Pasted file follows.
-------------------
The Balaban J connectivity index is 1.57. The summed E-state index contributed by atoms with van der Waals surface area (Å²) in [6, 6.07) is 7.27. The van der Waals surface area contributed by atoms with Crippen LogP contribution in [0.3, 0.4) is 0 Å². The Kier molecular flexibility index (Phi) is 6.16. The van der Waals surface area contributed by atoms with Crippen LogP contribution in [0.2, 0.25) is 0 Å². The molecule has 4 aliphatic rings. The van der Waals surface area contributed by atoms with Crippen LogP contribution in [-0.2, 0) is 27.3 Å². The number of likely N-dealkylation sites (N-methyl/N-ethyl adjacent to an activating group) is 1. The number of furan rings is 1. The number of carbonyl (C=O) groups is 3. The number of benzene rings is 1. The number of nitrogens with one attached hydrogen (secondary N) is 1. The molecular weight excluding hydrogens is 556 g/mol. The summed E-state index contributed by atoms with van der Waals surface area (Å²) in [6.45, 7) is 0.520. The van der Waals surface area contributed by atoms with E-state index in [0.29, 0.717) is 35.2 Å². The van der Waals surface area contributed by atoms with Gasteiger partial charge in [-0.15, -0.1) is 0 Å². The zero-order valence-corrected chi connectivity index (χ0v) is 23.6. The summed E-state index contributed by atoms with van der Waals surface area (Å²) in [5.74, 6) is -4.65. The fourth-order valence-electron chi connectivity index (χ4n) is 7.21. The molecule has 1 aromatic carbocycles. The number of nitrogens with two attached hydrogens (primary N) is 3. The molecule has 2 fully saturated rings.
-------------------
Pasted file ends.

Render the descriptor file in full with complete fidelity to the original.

The Balaban J connectivity index is 1.57. The summed E-state index contributed by atoms with van der Waals surface area (Å²) in [6, 6.07) is 7.27. The van der Waals surface area contributed by atoms with Crippen LogP contribution in [0.3, 0.4) is 0 Å². The Kier molecular flexibility index (Phi) is 6.16. The van der Waals surface area contributed by atoms with Crippen LogP contribution in [0.2, 0.25) is 0 Å². The molecule has 4 aliphatic rings. The van der Waals surface area contributed by atoms with Crippen LogP contribution in [-0.2, 0) is 27.3 Å². The number of likely N-dealkylation sites (N-methyl/N-ethyl adjacent to an activating group) is 1. The number of furan rings is 1. The number of carbonyl (C=O) groups is 3. The number of benzene rings is 1. The number of nitrogens with one attached hydrogen (secondary N) is 1. The molecular weight excluding hydrogens is 556 g/mol. The summed E-state index contributed by atoms with van der Waals surface area (Å²) in [6.45, 7) is 0.520. The van der Waals surface area contributed by atoms with E-state index in [0.29, 0.717) is 35.2 Å². The van der Waals surface area contributed by atoms with Gasteiger partial charge in [-0.15, -0.1) is 0 Å². The zero-order valence-corrected chi connectivity index (χ0v) is 23.6. The summed E-state index contributed by atoms with van der Waals surface area (Å²) in [5.74, 6) is -4.65. The fourth-order valence-electron chi connectivity index (χ4n) is 7.21. The molecule has 1 aromatic carbocycles. The number of nitrogens with two attached hydrogens (primary N) is 3. The molecule has 2 fully saturated rings.